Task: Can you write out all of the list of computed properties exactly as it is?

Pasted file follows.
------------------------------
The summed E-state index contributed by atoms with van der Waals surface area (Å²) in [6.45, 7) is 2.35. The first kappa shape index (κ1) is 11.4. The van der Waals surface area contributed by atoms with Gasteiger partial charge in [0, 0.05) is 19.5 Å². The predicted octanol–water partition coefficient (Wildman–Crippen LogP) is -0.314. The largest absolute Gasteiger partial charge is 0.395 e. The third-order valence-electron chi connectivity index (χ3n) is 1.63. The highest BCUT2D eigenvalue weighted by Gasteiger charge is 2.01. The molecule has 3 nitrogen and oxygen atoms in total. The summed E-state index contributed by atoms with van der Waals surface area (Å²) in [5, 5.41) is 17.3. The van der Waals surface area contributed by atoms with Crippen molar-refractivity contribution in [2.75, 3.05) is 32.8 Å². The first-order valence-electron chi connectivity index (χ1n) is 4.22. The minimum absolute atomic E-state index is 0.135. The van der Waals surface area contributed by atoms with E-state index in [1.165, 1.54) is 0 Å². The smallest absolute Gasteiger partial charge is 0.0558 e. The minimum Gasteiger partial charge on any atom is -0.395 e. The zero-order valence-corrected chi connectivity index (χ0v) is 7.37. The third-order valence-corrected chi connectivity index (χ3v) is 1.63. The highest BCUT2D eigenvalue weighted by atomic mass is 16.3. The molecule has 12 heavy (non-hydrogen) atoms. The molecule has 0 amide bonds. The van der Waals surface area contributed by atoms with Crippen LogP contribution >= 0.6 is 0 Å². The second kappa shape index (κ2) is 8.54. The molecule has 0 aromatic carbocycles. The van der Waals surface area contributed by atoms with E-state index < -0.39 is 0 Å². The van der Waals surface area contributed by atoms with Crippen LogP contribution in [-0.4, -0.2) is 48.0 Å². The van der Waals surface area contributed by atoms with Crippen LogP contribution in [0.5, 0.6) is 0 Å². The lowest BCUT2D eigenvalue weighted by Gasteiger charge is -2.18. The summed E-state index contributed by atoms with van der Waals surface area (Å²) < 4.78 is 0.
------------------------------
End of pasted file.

The summed E-state index contributed by atoms with van der Waals surface area (Å²) in [6.45, 7) is 2.35. The first kappa shape index (κ1) is 11.4. The van der Waals surface area contributed by atoms with Gasteiger partial charge in [0, 0.05) is 19.5 Å². The predicted octanol–water partition coefficient (Wildman–Crippen LogP) is -0.314. The largest absolute Gasteiger partial charge is 0.395 e. The third-order valence-electron chi connectivity index (χ3n) is 1.63. The highest BCUT2D eigenvalue weighted by Gasteiger charge is 2.01. The molecule has 3 nitrogen and oxygen atoms in total. The summed E-state index contributed by atoms with van der Waals surface area (Å²) in [5, 5.41) is 17.3. The van der Waals surface area contributed by atoms with Crippen molar-refractivity contribution in [2.75, 3.05) is 32.8 Å². The first-order valence-electron chi connectivity index (χ1n) is 4.22. The minimum absolute atomic E-state index is 0.135. The van der Waals surface area contributed by atoms with E-state index in [1.165, 1.54) is 0 Å². The smallest absolute Gasteiger partial charge is 0.0558 e. The minimum Gasteiger partial charge on any atom is -0.395 e. The zero-order valence-corrected chi connectivity index (χ0v) is 7.37. The third-order valence-corrected chi connectivity index (χ3v) is 1.63. The highest BCUT2D eigenvalue weighted by atomic mass is 16.3. The molecule has 12 heavy (non-hydrogen) atoms. The molecule has 0 amide bonds. The van der Waals surface area contributed by atoms with Crippen LogP contribution >= 0.6 is 0 Å². The second kappa shape index (κ2) is 8.54. The molecule has 0 aromatic carbocycles. The van der Waals surface area contributed by atoms with E-state index < -0.39 is 0 Å². The van der Waals surface area contributed by atoms with Crippen LogP contribution in [-0.4, -0.2) is 48.0 Å². The van der Waals surface area contributed by atoms with Crippen LogP contribution in [0.5, 0.6) is 0 Å². The lowest BCUT2D eigenvalue weighted by Gasteiger charge is -2.18. The summed E-state index contributed by atoms with van der Waals surface area (Å²) < 4.78 is 0.